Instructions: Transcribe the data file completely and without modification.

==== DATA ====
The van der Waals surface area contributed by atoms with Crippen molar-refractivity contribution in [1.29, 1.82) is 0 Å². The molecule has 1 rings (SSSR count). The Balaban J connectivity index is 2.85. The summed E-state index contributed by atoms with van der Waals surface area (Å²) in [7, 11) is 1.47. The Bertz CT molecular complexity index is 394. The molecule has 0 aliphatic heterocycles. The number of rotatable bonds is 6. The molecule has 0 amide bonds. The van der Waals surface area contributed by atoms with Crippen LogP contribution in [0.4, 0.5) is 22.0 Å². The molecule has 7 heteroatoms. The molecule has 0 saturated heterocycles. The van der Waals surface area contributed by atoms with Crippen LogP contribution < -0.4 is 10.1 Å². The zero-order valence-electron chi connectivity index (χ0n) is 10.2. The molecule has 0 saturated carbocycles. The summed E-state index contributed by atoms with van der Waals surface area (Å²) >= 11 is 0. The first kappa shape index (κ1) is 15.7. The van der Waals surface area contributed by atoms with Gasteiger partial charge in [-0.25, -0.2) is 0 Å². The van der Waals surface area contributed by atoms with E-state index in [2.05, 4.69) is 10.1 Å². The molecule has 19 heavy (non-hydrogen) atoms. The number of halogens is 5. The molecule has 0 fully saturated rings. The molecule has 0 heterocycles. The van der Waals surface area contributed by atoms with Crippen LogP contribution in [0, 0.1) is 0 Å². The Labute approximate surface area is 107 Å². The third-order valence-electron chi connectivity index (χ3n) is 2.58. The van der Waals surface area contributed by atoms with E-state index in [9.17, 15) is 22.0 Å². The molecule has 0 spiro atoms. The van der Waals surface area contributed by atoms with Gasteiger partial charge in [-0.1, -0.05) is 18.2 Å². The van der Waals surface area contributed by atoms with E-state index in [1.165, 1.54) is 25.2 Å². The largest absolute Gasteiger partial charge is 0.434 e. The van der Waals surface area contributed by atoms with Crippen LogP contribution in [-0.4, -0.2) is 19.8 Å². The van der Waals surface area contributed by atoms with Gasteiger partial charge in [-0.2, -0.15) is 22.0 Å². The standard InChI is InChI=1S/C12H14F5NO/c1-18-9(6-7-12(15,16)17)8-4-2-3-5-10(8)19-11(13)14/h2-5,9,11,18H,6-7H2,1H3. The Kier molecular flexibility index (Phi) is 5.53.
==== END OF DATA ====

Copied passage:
The van der Waals surface area contributed by atoms with Crippen molar-refractivity contribution in [1.29, 1.82) is 0 Å². The molecule has 1 rings (SSSR count). The Balaban J connectivity index is 2.85. The summed E-state index contributed by atoms with van der Waals surface area (Å²) in [7, 11) is 1.47. The Bertz CT molecular complexity index is 394. The molecule has 0 aliphatic heterocycles. The number of rotatable bonds is 6. The molecule has 0 amide bonds. The van der Waals surface area contributed by atoms with Crippen LogP contribution in [0.4, 0.5) is 22.0 Å². The molecule has 7 heteroatoms. The molecule has 0 saturated heterocycles. The van der Waals surface area contributed by atoms with Crippen LogP contribution < -0.4 is 10.1 Å². The zero-order valence-electron chi connectivity index (χ0n) is 10.2. The molecule has 0 saturated carbocycles. The summed E-state index contributed by atoms with van der Waals surface area (Å²) >= 11 is 0. The first kappa shape index (κ1) is 15.7. The van der Waals surface area contributed by atoms with Gasteiger partial charge in [-0.25, -0.2) is 0 Å². The van der Waals surface area contributed by atoms with E-state index in [2.05, 4.69) is 10.1 Å². The molecule has 19 heavy (non-hydrogen) atoms. The number of halogens is 5. The molecule has 0 fully saturated rings. The molecule has 0 heterocycles. The van der Waals surface area contributed by atoms with Crippen LogP contribution in [0, 0.1) is 0 Å². The Labute approximate surface area is 107 Å². The third-order valence-electron chi connectivity index (χ3n) is 2.58. The van der Waals surface area contributed by atoms with E-state index in [9.17, 15) is 22.0 Å². The molecule has 0 spiro atoms. The van der Waals surface area contributed by atoms with Gasteiger partial charge in [-0.1, -0.05) is 18.2 Å². The van der Waals surface area contributed by atoms with E-state index in [1.165, 1.54) is 25.2 Å². The largest absolute Gasteiger partial charge is 0.434 e. The van der Waals surface area contributed by atoms with Crippen LogP contribution in [-0.4, -0.2) is 19.8 Å². The van der Waals surface area contributed by atoms with Gasteiger partial charge in [-0.2, -0.15) is 22.0 Å². The standard InChI is InChI=1S/C12H14F5NO/c1-18-9(6-7-12(15,16)17)8-4-2-3-5-10(8)19-11(13)14/h2-5,9,11,18H,6-7H2,1H3. The Kier molecular flexibility index (Phi) is 5.53.